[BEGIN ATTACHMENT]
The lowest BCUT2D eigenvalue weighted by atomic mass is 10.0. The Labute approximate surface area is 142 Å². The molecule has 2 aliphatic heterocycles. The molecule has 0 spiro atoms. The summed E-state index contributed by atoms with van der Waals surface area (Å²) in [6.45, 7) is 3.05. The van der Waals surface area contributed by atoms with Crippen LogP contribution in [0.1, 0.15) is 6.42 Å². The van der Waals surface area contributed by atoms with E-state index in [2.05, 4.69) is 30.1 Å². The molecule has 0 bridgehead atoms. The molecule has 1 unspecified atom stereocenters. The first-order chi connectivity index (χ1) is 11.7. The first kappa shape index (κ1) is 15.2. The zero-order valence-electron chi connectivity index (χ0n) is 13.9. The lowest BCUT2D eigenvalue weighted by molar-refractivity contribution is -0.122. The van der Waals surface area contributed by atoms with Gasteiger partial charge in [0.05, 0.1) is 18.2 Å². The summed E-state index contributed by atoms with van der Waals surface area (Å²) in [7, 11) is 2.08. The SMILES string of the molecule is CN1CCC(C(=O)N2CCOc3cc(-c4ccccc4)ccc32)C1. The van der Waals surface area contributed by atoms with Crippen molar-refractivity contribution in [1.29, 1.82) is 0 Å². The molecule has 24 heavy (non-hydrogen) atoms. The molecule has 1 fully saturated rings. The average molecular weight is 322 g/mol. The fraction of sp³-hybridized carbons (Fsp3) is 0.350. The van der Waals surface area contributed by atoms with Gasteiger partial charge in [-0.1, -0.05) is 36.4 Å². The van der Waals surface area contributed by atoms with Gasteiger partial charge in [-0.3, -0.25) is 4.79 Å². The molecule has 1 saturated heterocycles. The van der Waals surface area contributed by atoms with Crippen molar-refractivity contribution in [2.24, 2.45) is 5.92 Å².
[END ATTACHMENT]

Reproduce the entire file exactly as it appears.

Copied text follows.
The lowest BCUT2D eigenvalue weighted by atomic mass is 10.0. The Labute approximate surface area is 142 Å². The molecule has 2 aliphatic heterocycles. The molecule has 0 spiro atoms. The summed E-state index contributed by atoms with van der Waals surface area (Å²) in [6.45, 7) is 3.05. The van der Waals surface area contributed by atoms with Crippen LogP contribution in [0.1, 0.15) is 6.42 Å². The van der Waals surface area contributed by atoms with E-state index in [2.05, 4.69) is 30.1 Å². The molecule has 0 bridgehead atoms. The molecule has 1 unspecified atom stereocenters. The first-order chi connectivity index (χ1) is 11.7. The first kappa shape index (κ1) is 15.2. The zero-order valence-electron chi connectivity index (χ0n) is 13.9. The lowest BCUT2D eigenvalue weighted by molar-refractivity contribution is -0.122. The van der Waals surface area contributed by atoms with Gasteiger partial charge in [0.05, 0.1) is 18.2 Å². The summed E-state index contributed by atoms with van der Waals surface area (Å²) in [7, 11) is 2.08. The SMILES string of the molecule is CN1CCC(C(=O)N2CCOc3cc(-c4ccccc4)ccc32)C1. The van der Waals surface area contributed by atoms with Crippen molar-refractivity contribution in [1.29, 1.82) is 0 Å². The molecule has 24 heavy (non-hydrogen) atoms. The molecule has 1 fully saturated rings. The average molecular weight is 322 g/mol. The fraction of sp³-hybridized carbons (Fsp3) is 0.350. The van der Waals surface area contributed by atoms with Gasteiger partial charge in [-0.1, -0.05) is 36.4 Å². The van der Waals surface area contributed by atoms with Gasteiger partial charge in [-0.3, -0.25) is 4.79 Å². The molecule has 1 saturated heterocycles. The van der Waals surface area contributed by atoms with Crippen molar-refractivity contribution in [2.24, 2.45) is 5.92 Å².